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Montae Terry, 12, holds a sign during a protest at the State Capitol in Lansing Wednesday, October 28, 2015. (Photo: Danielle Duval/

On Behalf of City Poisoned By Water, Residents File Suit Against Gov. Snyder

Meanwhile, officials probe possible link between water crisis and deadly cases of Legionnaires' Disease

Deirdre FultonSarah Lazare

Michigan residents who say they've suffered injury from drinking lead-contaminated water have filed a class-action lawsuit against Gov. Rick Snyder, the state, and the city of Flint.

Plaintiffs Doris Collins, Robin Pleasant, and Jason Phinisee, all Flint residents who paid for—and in some cases continue to pay for—undrinkable water, filed the suit (pdf) on behalf of approximately 31,000 household residents who have also been affected by the public-health crisis.

""Since it's clear that the Snyder administration cannot adequately address this crisis, it's time the federal government stepped in."
—Lynna Kaucheck, Food & Water Watch

They say state and city officials all breached their contract to provide drinkable water, in return for payment, from April 2014 to the present. They charge that the "use of said funds without providing drinkable water as promised, constitutes unjust enrichment to the extent of the monies collected."

In addition to Snyder, the suit specifically names former Flint emergency financial manager Darnell Earley and other former emergency managers. 

The lawsuit also cites violation of the state's Consumer Protection Act, reading:

Prior to the time the State was forced to admit that it was responsible for poisoning the water, the State knowingly made false statements concerning the drinkability of the water. The State's statements that the water was suitable was drinking water were acts that were unfair, deceptive and practiced in violation of the Michigan Consumer Protection Act.

The legal action comes on top of a joint investigation by the U.S. Department of Justice and the Environmental Protection Agency as well as a separate class action lawsuit against the city, state and county, filed in November by the American Civil Liberties Union of Michigan and National Resources Defense Council on behalf of the citizens of Flint, claiming officials had knowledge of dangerous levels of lead in the water but did nothing to protect the public health. ​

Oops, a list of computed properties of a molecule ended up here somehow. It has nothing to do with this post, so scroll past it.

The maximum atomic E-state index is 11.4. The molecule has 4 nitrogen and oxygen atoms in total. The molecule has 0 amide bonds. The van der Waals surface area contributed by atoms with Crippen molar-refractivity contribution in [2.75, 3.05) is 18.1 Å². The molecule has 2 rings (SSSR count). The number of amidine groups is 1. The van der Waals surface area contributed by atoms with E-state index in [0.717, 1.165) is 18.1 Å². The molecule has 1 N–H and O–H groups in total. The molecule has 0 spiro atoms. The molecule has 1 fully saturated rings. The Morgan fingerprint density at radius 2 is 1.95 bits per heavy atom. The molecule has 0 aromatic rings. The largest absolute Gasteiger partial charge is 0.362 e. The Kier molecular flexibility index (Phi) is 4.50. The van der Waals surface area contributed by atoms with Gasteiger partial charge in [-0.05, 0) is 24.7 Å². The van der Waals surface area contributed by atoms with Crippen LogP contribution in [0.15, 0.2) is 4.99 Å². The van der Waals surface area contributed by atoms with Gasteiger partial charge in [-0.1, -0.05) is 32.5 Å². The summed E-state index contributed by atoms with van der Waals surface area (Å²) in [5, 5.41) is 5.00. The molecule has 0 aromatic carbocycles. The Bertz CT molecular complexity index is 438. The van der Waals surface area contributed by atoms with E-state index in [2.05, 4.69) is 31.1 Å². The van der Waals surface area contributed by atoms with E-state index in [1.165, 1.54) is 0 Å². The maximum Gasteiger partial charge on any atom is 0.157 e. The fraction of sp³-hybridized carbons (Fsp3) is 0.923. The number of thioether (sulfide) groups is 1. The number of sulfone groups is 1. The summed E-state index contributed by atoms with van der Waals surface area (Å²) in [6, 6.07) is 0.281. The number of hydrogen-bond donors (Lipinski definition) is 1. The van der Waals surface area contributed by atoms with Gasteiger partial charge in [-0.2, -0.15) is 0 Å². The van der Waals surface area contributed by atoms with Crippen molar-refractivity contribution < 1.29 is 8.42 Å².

Meanwhile, the Michigan Department of Health and Human Services (MDHHS) reported this week that cases of the potentially fatal Legionnaires' Disease have soared in Genesee County following the city's move to the toxic water source.

Eighty-seven cases have been reported since June 2014—two months after the switch. Of those cases, 10 have resulted in death.

Legionella bacteria typically grows in warm water and can cause severe respiratory disease and lung infections. MDHHS said it "cannot conclude that the increase is related to the water emergency in Flint"—but is treating the situation with "urgency."

The disturbing news is raising the alarm of residents, as well as high-profile activists.

"Legionella bacteria is transported by biofouled drinking water distribution systems, which Flint's clearly is," said renowned environmental activist Erin Brockovich on her Facebook page on Wednesday. "Once again... I beg, plead... cry for the [Environmental Protection Agency] to get into the Flint drinking water investigation and stop with the denial; your continued silence has proven deadly."

And filmmaker Michael Moore, who originally hails from Flint and has repeatedly called for Snyder's arrest, declared on Twitter:

"The water crisis in Flint is a total abomination," said Lynna Kaucheck, senior organizer for the advocacy group Food & Water Watch, in a statement released Thursday.

"Governor Snyder and his administration could have protected Flint residents, but instead they turned a blind eye, even assuring residents that their water was safe," Kaucheck continued. "The situation in Flint is the very definition of a man-made public health crisis."

Noting the ineptitude of current top officials, Food & Water Watch is calling for outsiders to take the reins before the situation gets even worse. "Since it's clear that the Snyder administration cannot adequately address this crisis, it's time the federal government stepped in," Kaucheck concluded. "The U.S. Department of Health and Human Services should declare a state of emergency to give Flint residents the resources they so desperately need."

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